‘One morning, I found a customer asleep by the toilets’: my life as a pub manager in badly behaved Britain

This is my first job out of university. I didn’t have any interest in working in hospitality; I needed to pay back my student loans while I looked for work that was more relevant to my degree. But I have found that I really enjoy it.

I work in what you might describe as an old-fashioned pub. It hasn’t really changed for years. We serve reasonably cheap food and drinks and have lots of regulars, who like to sit at the same tables. A lot of them come in for karaoke every Friday night and some are extremely competitive.

Once, after a woman sang Hello by Adele, another came up immediately and also sang Hello by Adele. They were really not getting along and, fuelled by sambuca, continued copying each other’s songs until each group of friends ended up screaming at the other. One group picked up the other’s coats and bags and started throwing them outside. Eventually, as one of them was singing Rehab by Amy Winehouse, another tried to grab the microphone, which smashed on the floor. The guy who runs the karaoke was going mad, because his equipment was getting destroyed. I have never seen a karaoke war quite like it.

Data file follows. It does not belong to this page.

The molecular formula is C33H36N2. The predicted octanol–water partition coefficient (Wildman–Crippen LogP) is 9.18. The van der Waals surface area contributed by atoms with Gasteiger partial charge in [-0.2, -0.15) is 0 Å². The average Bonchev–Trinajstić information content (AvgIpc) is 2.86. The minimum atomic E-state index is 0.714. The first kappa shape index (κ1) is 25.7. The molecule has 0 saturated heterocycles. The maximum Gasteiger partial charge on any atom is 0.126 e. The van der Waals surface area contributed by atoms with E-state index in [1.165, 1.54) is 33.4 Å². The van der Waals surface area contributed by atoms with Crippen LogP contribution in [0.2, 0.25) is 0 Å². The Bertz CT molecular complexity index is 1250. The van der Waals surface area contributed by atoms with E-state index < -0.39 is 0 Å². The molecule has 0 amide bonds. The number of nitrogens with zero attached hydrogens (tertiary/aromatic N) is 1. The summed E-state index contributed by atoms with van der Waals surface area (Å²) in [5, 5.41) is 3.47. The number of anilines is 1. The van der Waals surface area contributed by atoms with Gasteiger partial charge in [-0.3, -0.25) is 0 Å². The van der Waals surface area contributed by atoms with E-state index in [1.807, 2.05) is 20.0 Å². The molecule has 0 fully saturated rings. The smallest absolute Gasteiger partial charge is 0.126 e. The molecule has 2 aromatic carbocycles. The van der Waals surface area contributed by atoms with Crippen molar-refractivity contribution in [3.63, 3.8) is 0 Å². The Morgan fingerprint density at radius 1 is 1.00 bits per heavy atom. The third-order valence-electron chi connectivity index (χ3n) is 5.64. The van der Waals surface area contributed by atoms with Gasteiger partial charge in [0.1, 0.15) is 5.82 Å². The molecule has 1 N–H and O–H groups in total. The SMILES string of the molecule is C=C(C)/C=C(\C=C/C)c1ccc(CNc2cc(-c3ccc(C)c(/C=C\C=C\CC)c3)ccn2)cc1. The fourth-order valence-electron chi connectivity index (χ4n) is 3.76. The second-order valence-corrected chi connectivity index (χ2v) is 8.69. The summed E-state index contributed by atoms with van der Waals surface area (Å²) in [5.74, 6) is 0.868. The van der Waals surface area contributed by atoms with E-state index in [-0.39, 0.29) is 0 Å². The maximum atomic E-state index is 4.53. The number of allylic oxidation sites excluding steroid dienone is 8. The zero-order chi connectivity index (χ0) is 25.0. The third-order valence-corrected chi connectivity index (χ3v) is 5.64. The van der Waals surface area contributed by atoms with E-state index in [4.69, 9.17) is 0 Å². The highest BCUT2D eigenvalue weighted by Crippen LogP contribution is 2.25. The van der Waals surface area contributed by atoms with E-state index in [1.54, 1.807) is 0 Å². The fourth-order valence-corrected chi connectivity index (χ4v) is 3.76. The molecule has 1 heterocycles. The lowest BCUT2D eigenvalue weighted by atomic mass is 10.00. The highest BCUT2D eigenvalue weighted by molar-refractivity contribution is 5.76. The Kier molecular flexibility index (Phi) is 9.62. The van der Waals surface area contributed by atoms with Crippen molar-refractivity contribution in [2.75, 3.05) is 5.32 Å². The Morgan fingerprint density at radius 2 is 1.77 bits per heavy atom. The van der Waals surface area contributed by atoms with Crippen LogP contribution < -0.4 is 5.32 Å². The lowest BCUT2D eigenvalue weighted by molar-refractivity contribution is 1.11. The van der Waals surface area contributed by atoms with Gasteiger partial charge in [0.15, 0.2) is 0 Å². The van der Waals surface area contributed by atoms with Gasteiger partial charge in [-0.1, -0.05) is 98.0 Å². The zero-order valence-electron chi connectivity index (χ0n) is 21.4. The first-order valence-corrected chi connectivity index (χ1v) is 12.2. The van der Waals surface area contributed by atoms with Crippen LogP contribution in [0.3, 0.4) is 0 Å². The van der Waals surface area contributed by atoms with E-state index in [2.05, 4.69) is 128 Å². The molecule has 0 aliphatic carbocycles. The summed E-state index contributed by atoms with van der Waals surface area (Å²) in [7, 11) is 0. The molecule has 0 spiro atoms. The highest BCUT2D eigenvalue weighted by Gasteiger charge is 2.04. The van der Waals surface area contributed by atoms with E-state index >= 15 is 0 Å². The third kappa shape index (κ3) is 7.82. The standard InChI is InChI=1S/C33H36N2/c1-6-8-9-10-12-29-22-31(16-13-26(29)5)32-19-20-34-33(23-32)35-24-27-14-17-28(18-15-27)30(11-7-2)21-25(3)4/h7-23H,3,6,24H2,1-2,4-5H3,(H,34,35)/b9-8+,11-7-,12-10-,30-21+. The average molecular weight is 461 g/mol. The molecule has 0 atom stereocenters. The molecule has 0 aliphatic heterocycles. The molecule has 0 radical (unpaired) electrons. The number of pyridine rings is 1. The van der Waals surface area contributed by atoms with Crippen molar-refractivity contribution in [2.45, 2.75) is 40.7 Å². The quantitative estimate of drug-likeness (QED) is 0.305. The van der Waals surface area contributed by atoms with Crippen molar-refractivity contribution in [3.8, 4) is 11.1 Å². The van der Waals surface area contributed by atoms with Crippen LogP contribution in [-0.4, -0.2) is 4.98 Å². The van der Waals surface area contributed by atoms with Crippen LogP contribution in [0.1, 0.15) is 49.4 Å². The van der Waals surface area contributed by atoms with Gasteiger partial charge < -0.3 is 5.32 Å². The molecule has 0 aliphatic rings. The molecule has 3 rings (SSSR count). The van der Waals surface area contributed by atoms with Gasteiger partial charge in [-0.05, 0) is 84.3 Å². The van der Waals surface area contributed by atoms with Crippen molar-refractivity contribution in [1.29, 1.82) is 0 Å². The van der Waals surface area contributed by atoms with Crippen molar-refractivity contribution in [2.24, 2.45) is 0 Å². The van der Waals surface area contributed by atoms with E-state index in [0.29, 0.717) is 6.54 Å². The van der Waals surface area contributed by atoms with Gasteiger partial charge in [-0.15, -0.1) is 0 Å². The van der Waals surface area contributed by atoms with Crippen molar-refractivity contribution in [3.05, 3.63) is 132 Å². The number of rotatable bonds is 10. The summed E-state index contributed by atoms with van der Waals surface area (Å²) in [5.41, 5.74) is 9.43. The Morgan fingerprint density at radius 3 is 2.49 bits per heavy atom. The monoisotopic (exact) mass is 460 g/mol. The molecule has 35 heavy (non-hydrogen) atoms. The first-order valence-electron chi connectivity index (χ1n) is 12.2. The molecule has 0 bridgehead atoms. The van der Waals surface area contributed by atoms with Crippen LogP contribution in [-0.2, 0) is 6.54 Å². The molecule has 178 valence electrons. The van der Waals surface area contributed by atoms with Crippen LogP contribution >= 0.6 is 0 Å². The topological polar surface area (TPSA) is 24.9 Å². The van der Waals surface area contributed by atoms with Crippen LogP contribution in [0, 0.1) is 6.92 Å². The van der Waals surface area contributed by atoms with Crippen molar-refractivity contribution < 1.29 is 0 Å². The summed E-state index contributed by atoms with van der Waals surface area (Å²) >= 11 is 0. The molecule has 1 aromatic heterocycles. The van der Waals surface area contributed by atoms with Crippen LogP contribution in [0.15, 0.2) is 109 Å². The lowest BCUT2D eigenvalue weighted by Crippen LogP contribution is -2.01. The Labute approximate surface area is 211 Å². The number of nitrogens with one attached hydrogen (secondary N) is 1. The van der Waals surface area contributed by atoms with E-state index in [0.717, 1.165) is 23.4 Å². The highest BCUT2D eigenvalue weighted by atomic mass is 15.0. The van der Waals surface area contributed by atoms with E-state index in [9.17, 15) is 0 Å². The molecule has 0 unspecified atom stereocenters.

On another occasion, three friends came in just before last orders. The next time I looked over, there were only two of them. I offered them plastic glasses to take away and asked if their friend wanted one, too. “Oh, he’s already shot off,” they said. The next day, I came in to open up, went down to the toilets and found him asleep in a small gap under the staircase. He crawled out, said: “Thank you!” and left in a hurry. That was quite a surprise.

The pandemic changed everything. I remember the last night we were open before the first lockdown – we were packed with people right up until closing time. No one wanted to go home, because they didn’t know what would happen next in the world. We had to remain closed for a good few months before the government relaxed the rules.

Everyone is still a lot more hygiene-aware. Some customers still wear masks to walk around the pub and lots of people sanitise their hands. One time, all the toilets were occupied and a customer came upstairs arguing that pubs should have a three-toilet minimum, due to the need for social distancing. I explained that I didn’t think that was how it worked – at least not now – but he stormed out.

We have had to put up our prices. A lot of our regulars are pensioners and they are always the ones who find it hardest to accept it when prices change. They will say: “No, it’s £3.60 for a pint,” and refuse to acknowledge that it has gone up.